In a recent piece, Kalavai Venkat pointed out how genetics supported the Aryan Invasion Theory (AIT) & opposed the Out of India Theory (OIT). This post takes a look at his key arguments and offers a rebuttal. For an excellent read on the AIT-genetics debate, please read YugaParivartan's website. And if you are short of time (TL;DR), read this summary and jump down to Conclusions/Postscript. I'm summarizing my main points below:
Point 1: is there evidence of Aryan Invasion into India, provided by genetics? No
Point 2: is there evidence of gene flow out of India? Yes
Point 3: does it mean OIT is proved by genetics? Not Yet
Point 4: was there ever an Aryan Invasion anywhere? Yes (in Europe). Not India
Introduction: At the outset, let me say that I am a fan of Kalavai Venkat's fight for Hinduism. I recommend everyone to get a copy of his book "What Every Hindu Should Know about Christianity". But on the issue of AIT, we differ.
Point 1: is there evidence of Aryan Invasion into India, provided by genetics?
Kalavai points to a paper by Priya Moorjani to argue that, if ancient ANI (Ancestral North Indians) & ASI (Ancestral South Indians) admixed, then these genes should show up in Europe, but it doesn't. Therefore, according to him, OIT is invalidated & AIT is validated. Is this view supported by this paper? No.
Firstly, the very paper that he quoted explicitly states that their data does not provide evidence of AIT (the author has underlined the portions):
It is also important to emphasize what our study has not shown. Although we have documented evidence for mixture in India between about 1,900 and 4,200 years BP, this does not imply migration from West Eurasia into India during this time. On the contrary, a recent study that searched for West Eurasian groups most closely related to the ANI ancestors of Indians failed to find any evidence for shared ancestry between the ANI and groups in West Eurasia within the past 12,500 years3 (although it is possible that with further sampling and new methods such relatedness might be detected).
To summarize, the paper states that the admixture in India between 4200-1900 years ago was a local affair (i.e. no Aryans). It also refers to another paper by Metspalu, which states that there is no shared ancestry between ANI & West Eurasian groups for the last 12500 years!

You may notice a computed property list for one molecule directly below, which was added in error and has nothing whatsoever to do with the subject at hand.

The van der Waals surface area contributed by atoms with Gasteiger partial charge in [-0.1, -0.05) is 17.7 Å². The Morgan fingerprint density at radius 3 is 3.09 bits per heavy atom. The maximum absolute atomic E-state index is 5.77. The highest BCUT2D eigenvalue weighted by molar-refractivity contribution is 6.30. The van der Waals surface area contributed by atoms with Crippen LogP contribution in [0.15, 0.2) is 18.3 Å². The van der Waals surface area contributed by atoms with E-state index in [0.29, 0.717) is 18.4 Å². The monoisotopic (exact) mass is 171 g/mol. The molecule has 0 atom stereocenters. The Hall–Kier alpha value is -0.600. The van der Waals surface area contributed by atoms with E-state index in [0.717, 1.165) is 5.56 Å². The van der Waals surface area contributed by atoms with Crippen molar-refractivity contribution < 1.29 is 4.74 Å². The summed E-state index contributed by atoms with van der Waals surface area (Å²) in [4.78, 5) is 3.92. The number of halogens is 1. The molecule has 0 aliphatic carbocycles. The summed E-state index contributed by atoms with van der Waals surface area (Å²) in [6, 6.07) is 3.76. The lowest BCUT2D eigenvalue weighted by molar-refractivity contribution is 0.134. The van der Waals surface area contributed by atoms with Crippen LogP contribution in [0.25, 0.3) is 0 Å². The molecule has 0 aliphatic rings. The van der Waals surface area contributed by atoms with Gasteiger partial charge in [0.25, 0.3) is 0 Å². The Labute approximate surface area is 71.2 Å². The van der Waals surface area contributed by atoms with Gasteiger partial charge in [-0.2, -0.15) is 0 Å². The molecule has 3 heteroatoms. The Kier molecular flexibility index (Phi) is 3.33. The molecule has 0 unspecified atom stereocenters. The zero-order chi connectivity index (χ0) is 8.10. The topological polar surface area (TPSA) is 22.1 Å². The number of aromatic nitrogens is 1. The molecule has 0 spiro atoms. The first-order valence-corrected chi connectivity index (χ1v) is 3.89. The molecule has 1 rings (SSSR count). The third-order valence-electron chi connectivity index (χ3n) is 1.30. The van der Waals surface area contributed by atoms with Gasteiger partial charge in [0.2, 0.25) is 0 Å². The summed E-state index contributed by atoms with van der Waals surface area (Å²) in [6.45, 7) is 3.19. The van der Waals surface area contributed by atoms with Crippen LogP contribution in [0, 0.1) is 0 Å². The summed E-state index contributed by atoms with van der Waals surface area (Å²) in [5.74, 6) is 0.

I noticed that Kalavai had responded in FaceBook to the above rebuttal that a recent paper by Poznik provides evidence of gene-flow into India during the supposed Aryan Invasion period. This new paper is titled Punctuated Bursts in Human Male Demography Inferred from 1,244 Worldwide Y-chromosome Sequences. But once again, we notice that this new paper does not validate AIT. The following is what it states:
The most striking were expansions within R1a-Z93, occurring ~4.0–4.5 kya. This time predates by a few centuries the collapse of the Indus Valley Civilization, associated by some with the historical migration of Indo-European speakers from the Western Steppe into the Indian subcontinent (27). There is a notable parallel with events in Europe, and future aDNA evidence may prove to be as informative as it has been in Europe.
The authors state that the population expansion in North/NW India 4000-4500 years ago might be associated by some to AIT. However, there is a fly in the ointment. The population expansion was within the R1a-Z93 haplogroup. Well, R1a-Z93 is an Indian haplogroup - i.e. it originated in India (15500 years ago)! So, any population expansion of this haplotype only proves that Indians intermingled with other Indians and produced lots of babies! It implies zilch about an Aryan Invasion. Like the Priya Moorjani paper above, this is a local admixture event and is not evidence of external gene influx!
This premature jumping to conclusions has happened before too. For example, when the R1a haplogroup was detected in both Europeans and Indians, AIT-supporters & even geneticists like Spencer Wells were quick to jump the gun & claim AIT-proof. Only to be proven wrong later when it was shown that the R1a1a* originated in India and is present in high frequencies even amongst South Indian tribals! (More on this in the next few paragraphs)
Another point made by Poznik briefly is this:
Potential correspondences between genetics and archaeology in South and East Asia have not been investigated as extensively